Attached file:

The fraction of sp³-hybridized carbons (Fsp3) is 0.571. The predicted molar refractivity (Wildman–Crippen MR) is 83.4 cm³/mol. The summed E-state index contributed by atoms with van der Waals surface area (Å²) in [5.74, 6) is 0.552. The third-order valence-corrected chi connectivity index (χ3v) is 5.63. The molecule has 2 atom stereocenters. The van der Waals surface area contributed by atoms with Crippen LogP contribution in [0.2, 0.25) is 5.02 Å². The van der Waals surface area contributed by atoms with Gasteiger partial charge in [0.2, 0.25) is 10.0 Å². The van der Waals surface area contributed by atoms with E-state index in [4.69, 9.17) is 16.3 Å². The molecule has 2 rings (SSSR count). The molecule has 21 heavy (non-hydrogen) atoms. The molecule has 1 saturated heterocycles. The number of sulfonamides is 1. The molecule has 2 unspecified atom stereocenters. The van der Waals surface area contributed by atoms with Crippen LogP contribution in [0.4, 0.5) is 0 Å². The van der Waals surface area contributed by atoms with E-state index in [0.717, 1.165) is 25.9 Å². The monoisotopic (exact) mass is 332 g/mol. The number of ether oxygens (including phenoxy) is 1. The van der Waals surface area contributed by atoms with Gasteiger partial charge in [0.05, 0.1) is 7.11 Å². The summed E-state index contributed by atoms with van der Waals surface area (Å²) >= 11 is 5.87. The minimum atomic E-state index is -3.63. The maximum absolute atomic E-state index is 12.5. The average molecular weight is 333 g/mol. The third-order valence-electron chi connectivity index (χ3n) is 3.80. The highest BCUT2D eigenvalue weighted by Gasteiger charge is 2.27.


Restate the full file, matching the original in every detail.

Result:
The fraction of sp³-hybridized carbons (Fsp3) is 0.571. The predicted molar refractivity (Wildman–Crippen MR) is 83.4 cm³/mol. The summed E-state index contributed by atoms with van der Waals surface area (Å²) in [5.74, 6) is 0.552. The third-order valence-corrected chi connectivity index (χ3v) is 5.63. The molecule has 2 atom stereocenters. The van der Waals surface area contributed by atoms with Crippen LogP contribution in [0.2, 0.25) is 5.02 Å². The van der Waals surface area contributed by atoms with Gasteiger partial charge in [0.2, 0.25) is 10.0 Å². The van der Waals surface area contributed by atoms with E-state index in [4.69, 9.17) is 16.3 Å². The molecule has 2 rings (SSSR count). The molecule has 21 heavy (non-hydrogen) atoms. The molecule has 1 saturated heterocycles. The number of sulfonamides is 1. The molecule has 2 unspecified atom stereocenters. The van der Waals surface area contributed by atoms with Crippen LogP contribution in [0.4, 0.5) is 0 Å². The van der Waals surface area contributed by atoms with E-state index in [0.717, 1.165) is 25.9 Å². The monoisotopic (exact) mass is 332 g/mol. The number of ether oxygens (including phenoxy) is 1. The van der Waals surface area contributed by atoms with Gasteiger partial charge in [0.05, 0.1) is 7.11 Å². The summed E-state index contributed by atoms with van der Waals surface area (Å²) >= 11 is 5.87. The minimum atomic E-state index is -3.63. The maximum absolute atomic E-state index is 12.5. The average molecular weight is 333 g/mol. The third-order valence-electron chi connectivity index (χ3n) is 3.80. The highest BCUT2D eigenvalue weighted by Gasteiger charge is 2.27.